I want to help provide legal aid to people who cannot afford to hire attorneys, and I know KCBA’s Neighborhood Legal Clinics are one of the easiest ways to get involved. But it’s easy to make excuses. I worry that it will be too large of a time commitment. I worry that I won’t have the right legal knowledge to help pro bono clients. I worry that I’ll show up to a clinic and be overwhelmed by a mob of people chanting “Free legal services!” and waving over-stuffed envelopes of papers.
As you may have guessed, I worry a lot. In this instance, most of my worries come down to the fact that I don’t really know what being a clinic volunteer involves. Luckily, Riana Nolet, the Neighborhood Legal Clinic Program Manager at KCBA, was kind enough to talk to me about the Neighborhood Legal Clinics. For fellow worry-warts and others who are curious about the legal clinics, here is a run-down of what actually happens at a clinic – and why.
I had assumed that the clinics existed to match pro bono clients with attorneys who will represent them. Nolet explained that this is not the case; KCBA handles actual representation of pro bono clients through their Volunteer Legal Services programs, which are separate from the clinics. Some attorneys do take on pro bono clients they meet through the clinics, but that additional commitment is entirely voluntary.
Nolet mentioned four main purposes to a clinic. The first three are to diagnose the client’s legal issues, to treat simple problems, and to refer clients to the appropriate resources for resolving more complex issues. The fourth is less tangible, but critical: to give hope.
According to Nolet, “Most of the cases are general, common sense stuff. Many clients don’t know if they have a legal issue or not…. Often, the most important thing [volunteer attorneys] do is reassure them that they do have rights.”
A few hours before each clinic starts, KCBA emails volunteer attorneys a list of their clients and a summary of each client’s legal issues. Attorneys can choose to do a couple of hours of research on their assigned clients’ issues before each clinic, or they can just show up.
During the clinic itself, attorneys spend half an hour with each client. If the client has a problem that can be resolved on the spot, the attorney may handle the issue then and there. If not, the attorney refers the client on to receive further services from the community resources list. Each clinic also has one non-attorney volunteer to check in clients, pull resources for attorneys, and keep everyone on schedule.
The Time Involved:
Nolet informed me that KCBA schedules volunteers for one clinic every six to eight weeks. Each clinic is one to two hours. Depending on whether a volunteer decides to do some legal research before a clinic starts, the total time commitment is between one and four hours every month and a half or so.
The Client Load:
Although Nolet confirmed that there is an enormous demand for pro bono legal services, it turns out my vision of crowds at legal clinics was unfounded. Nolet explained that most clinics are done on an appointment basis. KCBA screens potential clients and schedules them for attorneys ahead of time. Each appointment is half an hour, so they schedule up to four clients per attorney per clinic.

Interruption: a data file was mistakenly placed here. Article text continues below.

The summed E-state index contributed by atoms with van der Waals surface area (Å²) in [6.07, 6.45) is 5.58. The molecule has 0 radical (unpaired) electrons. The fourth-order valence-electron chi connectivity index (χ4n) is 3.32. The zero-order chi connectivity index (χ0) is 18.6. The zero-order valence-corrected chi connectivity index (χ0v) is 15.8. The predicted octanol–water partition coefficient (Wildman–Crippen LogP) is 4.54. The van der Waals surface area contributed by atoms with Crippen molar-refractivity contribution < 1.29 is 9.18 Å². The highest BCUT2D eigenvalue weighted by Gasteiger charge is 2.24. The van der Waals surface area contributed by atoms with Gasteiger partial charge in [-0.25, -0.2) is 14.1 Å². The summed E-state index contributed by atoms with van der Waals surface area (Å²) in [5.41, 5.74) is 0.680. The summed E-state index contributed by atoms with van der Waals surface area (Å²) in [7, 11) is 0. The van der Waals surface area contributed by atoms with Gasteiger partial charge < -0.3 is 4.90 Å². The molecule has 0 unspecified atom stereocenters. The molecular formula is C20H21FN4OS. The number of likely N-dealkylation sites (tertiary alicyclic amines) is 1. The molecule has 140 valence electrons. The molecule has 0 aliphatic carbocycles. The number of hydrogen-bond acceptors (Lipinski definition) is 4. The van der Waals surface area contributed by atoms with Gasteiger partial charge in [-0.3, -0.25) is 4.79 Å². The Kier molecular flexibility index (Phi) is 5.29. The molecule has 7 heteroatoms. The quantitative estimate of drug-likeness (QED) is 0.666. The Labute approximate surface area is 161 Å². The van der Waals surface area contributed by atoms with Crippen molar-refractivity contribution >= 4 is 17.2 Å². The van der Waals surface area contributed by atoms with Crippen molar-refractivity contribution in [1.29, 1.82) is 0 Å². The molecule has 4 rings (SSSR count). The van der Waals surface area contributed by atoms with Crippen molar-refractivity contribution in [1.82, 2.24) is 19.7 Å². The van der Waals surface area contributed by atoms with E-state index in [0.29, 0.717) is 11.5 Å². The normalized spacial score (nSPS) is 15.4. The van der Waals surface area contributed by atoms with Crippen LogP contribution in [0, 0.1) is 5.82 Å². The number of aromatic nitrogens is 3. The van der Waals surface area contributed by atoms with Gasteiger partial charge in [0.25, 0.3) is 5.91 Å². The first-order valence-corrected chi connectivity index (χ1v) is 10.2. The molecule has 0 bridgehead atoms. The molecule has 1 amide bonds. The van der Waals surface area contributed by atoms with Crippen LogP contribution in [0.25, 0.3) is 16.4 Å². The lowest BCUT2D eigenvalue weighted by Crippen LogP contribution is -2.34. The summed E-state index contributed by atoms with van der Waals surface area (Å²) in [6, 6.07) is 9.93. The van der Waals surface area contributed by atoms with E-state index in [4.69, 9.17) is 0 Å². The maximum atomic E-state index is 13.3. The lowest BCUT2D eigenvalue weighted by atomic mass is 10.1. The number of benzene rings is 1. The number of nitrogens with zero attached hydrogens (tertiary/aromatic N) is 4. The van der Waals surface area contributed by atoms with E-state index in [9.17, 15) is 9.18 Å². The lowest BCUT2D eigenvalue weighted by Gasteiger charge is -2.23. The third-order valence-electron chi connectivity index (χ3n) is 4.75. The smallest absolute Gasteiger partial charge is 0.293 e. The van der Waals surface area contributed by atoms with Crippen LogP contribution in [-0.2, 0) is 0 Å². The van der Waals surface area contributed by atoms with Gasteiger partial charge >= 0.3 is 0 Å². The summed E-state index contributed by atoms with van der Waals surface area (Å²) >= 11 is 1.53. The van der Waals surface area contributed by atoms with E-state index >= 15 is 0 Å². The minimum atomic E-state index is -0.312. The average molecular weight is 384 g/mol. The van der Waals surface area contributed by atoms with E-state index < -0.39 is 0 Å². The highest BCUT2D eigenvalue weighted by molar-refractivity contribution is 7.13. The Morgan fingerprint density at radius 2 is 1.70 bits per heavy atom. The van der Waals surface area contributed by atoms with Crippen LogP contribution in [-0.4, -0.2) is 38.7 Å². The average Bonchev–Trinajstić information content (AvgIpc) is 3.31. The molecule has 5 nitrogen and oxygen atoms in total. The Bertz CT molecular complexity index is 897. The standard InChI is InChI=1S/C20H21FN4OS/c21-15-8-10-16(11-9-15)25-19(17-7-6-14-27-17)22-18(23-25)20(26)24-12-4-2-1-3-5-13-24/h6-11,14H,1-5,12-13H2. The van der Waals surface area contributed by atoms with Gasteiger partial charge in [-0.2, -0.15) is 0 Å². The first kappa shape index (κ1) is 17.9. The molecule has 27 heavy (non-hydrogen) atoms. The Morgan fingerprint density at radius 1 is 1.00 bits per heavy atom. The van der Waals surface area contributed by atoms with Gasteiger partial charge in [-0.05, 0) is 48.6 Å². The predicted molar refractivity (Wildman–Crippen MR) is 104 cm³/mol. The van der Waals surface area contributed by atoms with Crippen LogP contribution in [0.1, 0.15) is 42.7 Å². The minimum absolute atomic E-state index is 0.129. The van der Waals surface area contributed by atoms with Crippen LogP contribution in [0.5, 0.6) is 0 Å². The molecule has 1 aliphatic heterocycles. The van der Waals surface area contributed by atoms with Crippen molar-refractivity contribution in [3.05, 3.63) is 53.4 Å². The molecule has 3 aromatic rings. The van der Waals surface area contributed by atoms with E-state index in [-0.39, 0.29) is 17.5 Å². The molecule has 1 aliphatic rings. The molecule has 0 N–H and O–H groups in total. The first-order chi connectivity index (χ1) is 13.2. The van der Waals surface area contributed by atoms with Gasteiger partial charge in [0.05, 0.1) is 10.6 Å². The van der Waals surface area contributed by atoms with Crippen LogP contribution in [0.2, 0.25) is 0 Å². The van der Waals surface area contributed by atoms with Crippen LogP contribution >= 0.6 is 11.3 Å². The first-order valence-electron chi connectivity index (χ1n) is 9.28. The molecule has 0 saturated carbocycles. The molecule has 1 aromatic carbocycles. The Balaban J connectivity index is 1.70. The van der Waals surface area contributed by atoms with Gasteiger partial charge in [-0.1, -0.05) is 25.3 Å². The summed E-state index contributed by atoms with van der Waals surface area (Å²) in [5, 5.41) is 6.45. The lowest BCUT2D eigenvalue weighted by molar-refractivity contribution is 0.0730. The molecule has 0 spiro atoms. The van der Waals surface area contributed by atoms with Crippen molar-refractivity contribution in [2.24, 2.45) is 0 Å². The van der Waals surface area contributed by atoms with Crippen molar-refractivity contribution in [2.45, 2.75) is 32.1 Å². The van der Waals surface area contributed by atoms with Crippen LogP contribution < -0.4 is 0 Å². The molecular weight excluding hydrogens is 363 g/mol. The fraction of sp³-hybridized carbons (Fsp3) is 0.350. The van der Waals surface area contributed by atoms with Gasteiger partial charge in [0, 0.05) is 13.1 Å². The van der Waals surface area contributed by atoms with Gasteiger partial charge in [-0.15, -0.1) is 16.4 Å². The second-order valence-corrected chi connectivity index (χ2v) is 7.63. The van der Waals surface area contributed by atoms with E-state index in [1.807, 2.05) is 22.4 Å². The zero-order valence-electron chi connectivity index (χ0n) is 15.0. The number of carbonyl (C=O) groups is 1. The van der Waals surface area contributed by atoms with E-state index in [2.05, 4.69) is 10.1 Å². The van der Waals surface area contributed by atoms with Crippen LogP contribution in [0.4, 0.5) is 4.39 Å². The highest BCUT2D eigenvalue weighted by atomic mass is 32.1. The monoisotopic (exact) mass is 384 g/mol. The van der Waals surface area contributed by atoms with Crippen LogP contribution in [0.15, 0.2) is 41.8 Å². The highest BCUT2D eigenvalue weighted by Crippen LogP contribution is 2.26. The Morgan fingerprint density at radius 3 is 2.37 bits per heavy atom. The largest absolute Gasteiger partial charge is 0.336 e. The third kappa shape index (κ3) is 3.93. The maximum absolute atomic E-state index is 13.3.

Research and Resources:
As Nolet explained, many clinic clients have simple issues. For the more complicated cases that come through the door, each clinic has a “resource box” containing legal forms, self-help packets, and lists of organizations that attorneys can refer clients to for more assistance.
Nolet also mentioned that, while some clinics do have computers or Wi-Fi for volunteer to use, others are limited to the paper resources in the box. This is because the clinics are located wherever KCBA can negotiate free space: office buildings, community centers, and even doctors’ offices. According to Nolet, some volunteers meet their clients in patient check-up rooms and even storage closets – “wherever the location has room.”
Although this might sound daunting, Nolet pointed out that volunteers know the conditions of their assigned clinics ahead of time. “Everyone’s assigned to a specific clinic, so they get real familiar with what their clinic has available to them.” She said some attorneys compensate for the lack of resources by bringing in their laptops or doing research ahead of time, but she noted that this is not mandatory. Since the clinics focus on referrals for any complicated issues, many attorneys can get by with the paper resources the clinic provides.
Learning to Swim:
Handling up to four clients a night in half-hour increments is a very different pace from what many attorneys deal with in their regular practices. Fortunately, KCBA eases volunteers into their posts. Nolet explained that every new volunteer begins by completing an orientation session. After they complete orientation, volunteers are assigned to a clinic and paired with an experienced volunteer. For their first clinic, the rookies just shadow their mentors. Then, after they’ve spent a clinic observing, volunteer attorneys receive their own clients.
Nolet said that volunteers “usually can dive right in” by the second clinic. But, if they run into trouble, they can always ask the non-attorney volunteer to pull resources for them. They can also ask the other attorneys for help.
After Nolet answered all of my questions about volunteering for a Neighborhood Legal Clinic, I asked her if she had any additional comments. She spoke about how much of a difference the clinics make to low-income clients with no other access to legal services. “Getting that half hour of advice can really turn someone’s spirit and life around, so we really encourage it, and it’s pretty easy to do.”
She makes a compelling case.
Do you have questions about volunteering at the Neighborhood Legal Clinics? Are you considering signing up to volunteer? Please leave your questions and comments below!